DR-CAFTA is the acronym for the free trade agreement between the United States, five Central American countries and the Dominican Republic. But when it becomes effective on Wednesday, March 1, it will only apply to trade between El Salvador and the United States. As the International Herald Tribune reports:
Two months after the Central American Free Trade Agreement was supposed to go into effect, only El Salvador is ready to join, frustrating Washington after a hard-won victory in its push toward free trade.

Of the five other countries that agreed to participate, four have yet to change a host of laws to bring them into line with the agreement, which requires them to open up their economies to American trade and investment, dismantle protections for many local industries and enforce intellectual-property rights. The fifth country, Costa Rica, has yet to ratify the agreement.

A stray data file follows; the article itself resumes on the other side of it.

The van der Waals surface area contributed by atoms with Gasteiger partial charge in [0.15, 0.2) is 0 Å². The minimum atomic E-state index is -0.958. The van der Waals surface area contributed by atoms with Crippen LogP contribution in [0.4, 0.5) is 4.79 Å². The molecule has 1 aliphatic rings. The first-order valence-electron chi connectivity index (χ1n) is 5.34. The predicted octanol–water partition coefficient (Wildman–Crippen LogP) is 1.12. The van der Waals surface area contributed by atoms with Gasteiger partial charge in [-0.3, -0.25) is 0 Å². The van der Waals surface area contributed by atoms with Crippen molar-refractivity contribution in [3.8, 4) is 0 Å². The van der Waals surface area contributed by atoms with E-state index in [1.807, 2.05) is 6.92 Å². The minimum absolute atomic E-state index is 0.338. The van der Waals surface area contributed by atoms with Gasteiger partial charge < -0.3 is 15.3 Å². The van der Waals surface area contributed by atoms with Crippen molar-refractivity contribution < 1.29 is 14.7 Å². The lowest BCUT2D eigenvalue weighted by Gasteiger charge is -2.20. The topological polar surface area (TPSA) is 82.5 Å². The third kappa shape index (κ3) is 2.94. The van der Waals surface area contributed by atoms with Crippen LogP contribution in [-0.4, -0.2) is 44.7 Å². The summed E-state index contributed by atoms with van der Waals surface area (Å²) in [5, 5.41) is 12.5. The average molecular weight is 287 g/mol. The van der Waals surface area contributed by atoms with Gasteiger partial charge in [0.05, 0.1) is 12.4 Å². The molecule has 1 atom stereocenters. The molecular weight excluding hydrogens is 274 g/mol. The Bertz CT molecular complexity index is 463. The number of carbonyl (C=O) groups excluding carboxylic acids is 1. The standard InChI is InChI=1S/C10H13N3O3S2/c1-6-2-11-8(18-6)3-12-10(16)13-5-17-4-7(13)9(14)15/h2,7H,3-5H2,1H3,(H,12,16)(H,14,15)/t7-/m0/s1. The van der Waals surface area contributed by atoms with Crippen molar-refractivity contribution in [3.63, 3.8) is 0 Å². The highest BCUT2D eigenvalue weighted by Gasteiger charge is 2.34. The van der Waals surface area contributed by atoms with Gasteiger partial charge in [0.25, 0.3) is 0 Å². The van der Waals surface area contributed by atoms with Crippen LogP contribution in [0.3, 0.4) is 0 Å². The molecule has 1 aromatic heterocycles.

President Tony Saca has pointed to El Salvador's status as the first to fully implement CAFTA as a symbol of his government's closeness with the Bush administration. The free trade agreement and the extension of TPS for undocumented Salvadorans living in the US have been focal points of Saca's campaign speeches for ARENA candidates since he returned from a meeting with Bush last Friday.

Protesters took to the streets in San Salvador again today to protest the implementation of CAFTA.